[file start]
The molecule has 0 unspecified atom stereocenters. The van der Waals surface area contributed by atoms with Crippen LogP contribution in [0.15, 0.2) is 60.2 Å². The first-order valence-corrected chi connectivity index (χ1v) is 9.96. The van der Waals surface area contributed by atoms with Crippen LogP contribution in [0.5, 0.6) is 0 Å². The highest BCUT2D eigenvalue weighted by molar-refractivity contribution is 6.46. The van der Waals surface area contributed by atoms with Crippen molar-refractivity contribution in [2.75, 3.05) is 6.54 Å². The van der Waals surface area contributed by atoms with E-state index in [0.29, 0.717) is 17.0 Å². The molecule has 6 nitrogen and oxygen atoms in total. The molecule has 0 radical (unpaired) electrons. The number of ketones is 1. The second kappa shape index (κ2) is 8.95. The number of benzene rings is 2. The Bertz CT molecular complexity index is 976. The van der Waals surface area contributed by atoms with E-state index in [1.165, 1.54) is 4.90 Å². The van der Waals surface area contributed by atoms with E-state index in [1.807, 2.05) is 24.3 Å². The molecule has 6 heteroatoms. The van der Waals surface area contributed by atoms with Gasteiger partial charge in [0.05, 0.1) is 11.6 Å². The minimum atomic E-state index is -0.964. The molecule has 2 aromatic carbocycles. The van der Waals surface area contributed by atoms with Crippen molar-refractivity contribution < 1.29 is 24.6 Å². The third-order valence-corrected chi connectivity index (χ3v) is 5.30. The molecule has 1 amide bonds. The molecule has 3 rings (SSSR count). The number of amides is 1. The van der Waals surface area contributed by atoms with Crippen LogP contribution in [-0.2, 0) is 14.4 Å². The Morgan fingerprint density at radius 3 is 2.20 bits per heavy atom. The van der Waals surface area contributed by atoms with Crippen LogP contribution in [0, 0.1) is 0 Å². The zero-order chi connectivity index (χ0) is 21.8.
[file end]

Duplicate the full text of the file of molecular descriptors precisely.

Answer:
The molecule has 0 unspecified atom stereocenters. The van der Waals surface area contributed by atoms with Crippen LogP contribution in [0.15, 0.2) is 60.2 Å². The first-order valence-corrected chi connectivity index (χ1v) is 9.96. The van der Waals surface area contributed by atoms with Crippen LogP contribution in [0.5, 0.6) is 0 Å². The highest BCUT2D eigenvalue weighted by molar-refractivity contribution is 6.46. The van der Waals surface area contributed by atoms with Crippen molar-refractivity contribution in [2.75, 3.05) is 6.54 Å². The van der Waals surface area contributed by atoms with E-state index in [0.29, 0.717) is 17.0 Å². The molecule has 6 nitrogen and oxygen atoms in total. The molecule has 0 radical (unpaired) electrons. The number of ketones is 1. The second kappa shape index (κ2) is 8.95. The number of benzene rings is 2. The Bertz CT molecular complexity index is 976. The van der Waals surface area contributed by atoms with E-state index in [1.165, 1.54) is 4.90 Å². The van der Waals surface area contributed by atoms with E-state index in [1.807, 2.05) is 24.3 Å². The molecule has 6 heteroatoms. The van der Waals surface area contributed by atoms with Gasteiger partial charge in [0.05, 0.1) is 11.6 Å². The minimum atomic E-state index is -0.964. The molecule has 2 aromatic carbocycles. The van der Waals surface area contributed by atoms with Crippen molar-refractivity contribution < 1.29 is 24.6 Å². The third-order valence-corrected chi connectivity index (χ3v) is 5.30. The molecule has 1 amide bonds. The molecule has 3 rings (SSSR count). The number of amides is 1. The van der Waals surface area contributed by atoms with Crippen LogP contribution in [-0.2, 0) is 14.4 Å². The Morgan fingerprint density at radius 3 is 2.20 bits per heavy atom. The van der Waals surface area contributed by atoms with Crippen LogP contribution in [0, 0.1) is 0 Å². The zero-order chi connectivity index (χ0) is 21.8.